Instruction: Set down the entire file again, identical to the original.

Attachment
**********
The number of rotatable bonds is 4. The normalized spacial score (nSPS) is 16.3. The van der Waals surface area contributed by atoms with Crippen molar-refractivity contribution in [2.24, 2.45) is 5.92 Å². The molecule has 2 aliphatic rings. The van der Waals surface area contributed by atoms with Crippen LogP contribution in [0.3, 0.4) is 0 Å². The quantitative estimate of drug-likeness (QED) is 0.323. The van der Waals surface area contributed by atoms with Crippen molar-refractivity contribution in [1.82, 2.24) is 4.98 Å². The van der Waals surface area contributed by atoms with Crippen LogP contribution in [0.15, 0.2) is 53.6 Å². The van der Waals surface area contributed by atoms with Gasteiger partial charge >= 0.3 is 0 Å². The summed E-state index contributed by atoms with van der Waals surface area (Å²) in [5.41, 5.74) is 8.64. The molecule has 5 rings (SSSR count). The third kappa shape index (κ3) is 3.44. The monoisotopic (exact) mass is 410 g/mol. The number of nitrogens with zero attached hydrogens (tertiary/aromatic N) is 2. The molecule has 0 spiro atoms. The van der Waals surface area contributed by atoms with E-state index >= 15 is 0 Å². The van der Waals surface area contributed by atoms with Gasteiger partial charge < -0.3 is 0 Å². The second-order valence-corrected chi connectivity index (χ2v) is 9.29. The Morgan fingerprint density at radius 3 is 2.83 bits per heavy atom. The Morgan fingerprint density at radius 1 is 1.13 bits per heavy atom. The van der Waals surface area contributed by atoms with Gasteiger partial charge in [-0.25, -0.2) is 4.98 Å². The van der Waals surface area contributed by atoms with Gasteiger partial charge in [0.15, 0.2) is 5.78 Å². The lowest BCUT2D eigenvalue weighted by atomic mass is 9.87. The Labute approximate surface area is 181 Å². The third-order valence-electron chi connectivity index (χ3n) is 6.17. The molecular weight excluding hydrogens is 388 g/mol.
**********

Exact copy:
The number of rotatable bonds is 4. The normalized spacial score (nSPS) is 16.3. The van der Waals surface area contributed by atoms with Crippen molar-refractivity contribution in [2.24, 2.45) is 5.92 Å². The molecule has 2 aliphatic rings. The van der Waals surface area contributed by atoms with Crippen LogP contribution in [0.3, 0.4) is 0 Å². The quantitative estimate of drug-likeness (QED) is 0.323. The van der Waals surface area contributed by atoms with Crippen molar-refractivity contribution in [1.82, 2.24) is 4.98 Å². The van der Waals surface area contributed by atoms with Crippen LogP contribution in [0.15, 0.2) is 53.6 Å². The van der Waals surface area contributed by atoms with Gasteiger partial charge >= 0.3 is 0 Å². The summed E-state index contributed by atoms with van der Waals surface area (Å²) in [5.41, 5.74) is 8.64. The molecule has 5 rings (SSSR count). The third kappa shape index (κ3) is 3.44. The monoisotopic (exact) mass is 410 g/mol. The number of nitrogens with zero attached hydrogens (tertiary/aromatic N) is 2. The molecule has 0 spiro atoms. The van der Waals surface area contributed by atoms with E-state index >= 15 is 0 Å². The van der Waals surface area contributed by atoms with Gasteiger partial charge < -0.3 is 0 Å². The second-order valence-corrected chi connectivity index (χ2v) is 9.29. The Morgan fingerprint density at radius 3 is 2.83 bits per heavy atom. The Morgan fingerprint density at radius 1 is 1.13 bits per heavy atom. The van der Waals surface area contributed by atoms with Gasteiger partial charge in [-0.25, -0.2) is 4.98 Å². The van der Waals surface area contributed by atoms with Gasteiger partial charge in [0.15, 0.2) is 5.78 Å². The lowest BCUT2D eigenvalue weighted by atomic mass is 9.87. The Labute approximate surface area is 181 Å². The third-order valence-electron chi connectivity index (χ3n) is 6.17. The molecular weight excluding hydrogens is 388 g/mol.